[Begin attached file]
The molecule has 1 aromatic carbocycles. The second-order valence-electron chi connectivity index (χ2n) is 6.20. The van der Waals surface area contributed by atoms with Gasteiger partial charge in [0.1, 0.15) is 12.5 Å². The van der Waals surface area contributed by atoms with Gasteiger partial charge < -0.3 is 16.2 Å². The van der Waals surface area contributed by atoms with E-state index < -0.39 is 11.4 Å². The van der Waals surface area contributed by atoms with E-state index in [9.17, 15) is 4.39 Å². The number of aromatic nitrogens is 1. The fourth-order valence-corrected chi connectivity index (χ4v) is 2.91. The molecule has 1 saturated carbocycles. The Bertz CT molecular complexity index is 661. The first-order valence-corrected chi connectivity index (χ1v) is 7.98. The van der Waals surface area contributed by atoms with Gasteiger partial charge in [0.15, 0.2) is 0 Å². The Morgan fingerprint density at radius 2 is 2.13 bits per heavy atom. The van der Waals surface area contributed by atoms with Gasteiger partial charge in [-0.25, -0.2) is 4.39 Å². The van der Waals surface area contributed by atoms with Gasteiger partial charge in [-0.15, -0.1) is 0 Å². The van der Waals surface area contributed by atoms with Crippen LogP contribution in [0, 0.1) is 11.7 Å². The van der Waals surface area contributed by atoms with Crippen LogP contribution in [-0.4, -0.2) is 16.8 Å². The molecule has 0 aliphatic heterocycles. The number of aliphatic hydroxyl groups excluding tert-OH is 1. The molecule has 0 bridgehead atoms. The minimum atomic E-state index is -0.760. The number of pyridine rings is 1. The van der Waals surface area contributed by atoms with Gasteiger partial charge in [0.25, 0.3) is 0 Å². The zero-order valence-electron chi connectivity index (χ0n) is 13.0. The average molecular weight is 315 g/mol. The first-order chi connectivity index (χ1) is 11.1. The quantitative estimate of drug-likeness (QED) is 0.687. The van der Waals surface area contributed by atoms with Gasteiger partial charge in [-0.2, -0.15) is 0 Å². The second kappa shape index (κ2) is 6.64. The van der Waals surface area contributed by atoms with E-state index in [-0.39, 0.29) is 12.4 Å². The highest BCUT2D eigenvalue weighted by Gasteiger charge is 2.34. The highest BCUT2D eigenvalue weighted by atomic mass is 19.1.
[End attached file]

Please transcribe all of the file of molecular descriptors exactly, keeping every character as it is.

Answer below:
The molecule has 1 aromatic carbocycles. The second-order valence-electron chi connectivity index (χ2n) is 6.20. The van der Waals surface area contributed by atoms with Gasteiger partial charge in [0.1, 0.15) is 12.5 Å². The van der Waals surface area contributed by atoms with Gasteiger partial charge < -0.3 is 16.2 Å². The van der Waals surface area contributed by atoms with E-state index < -0.39 is 11.4 Å². The van der Waals surface area contributed by atoms with E-state index in [9.17, 15) is 4.39 Å². The number of aromatic nitrogens is 1. The fourth-order valence-corrected chi connectivity index (χ4v) is 2.91. The molecule has 1 saturated carbocycles. The Bertz CT molecular complexity index is 661. The first-order valence-corrected chi connectivity index (χ1v) is 7.98. The van der Waals surface area contributed by atoms with Gasteiger partial charge in [0.15, 0.2) is 0 Å². The Morgan fingerprint density at radius 2 is 2.13 bits per heavy atom. The van der Waals surface area contributed by atoms with Gasteiger partial charge in [-0.25, -0.2) is 4.39 Å². The van der Waals surface area contributed by atoms with Gasteiger partial charge in [-0.15, -0.1) is 0 Å². The van der Waals surface area contributed by atoms with Crippen LogP contribution in [0, 0.1) is 11.7 Å². The van der Waals surface area contributed by atoms with Crippen LogP contribution in [-0.4, -0.2) is 16.8 Å². The molecule has 0 aliphatic heterocycles. The number of aliphatic hydroxyl groups excluding tert-OH is 1. The molecule has 0 bridgehead atoms. The minimum atomic E-state index is -0.760. The number of pyridine rings is 1. The van der Waals surface area contributed by atoms with Gasteiger partial charge in [0.25, 0.3) is 0 Å². The zero-order valence-electron chi connectivity index (χ0n) is 13.0. The average molecular weight is 315 g/mol. The first-order chi connectivity index (χ1) is 11.1. The quantitative estimate of drug-likeness (QED) is 0.687. The van der Waals surface area contributed by atoms with Gasteiger partial charge in [-0.2, -0.15) is 0 Å². The second kappa shape index (κ2) is 6.64. The van der Waals surface area contributed by atoms with E-state index in [-0.39, 0.29) is 12.4 Å². The highest BCUT2D eigenvalue weighted by Gasteiger charge is 2.34. The highest BCUT2D eigenvalue weighted by atomic mass is 19.1.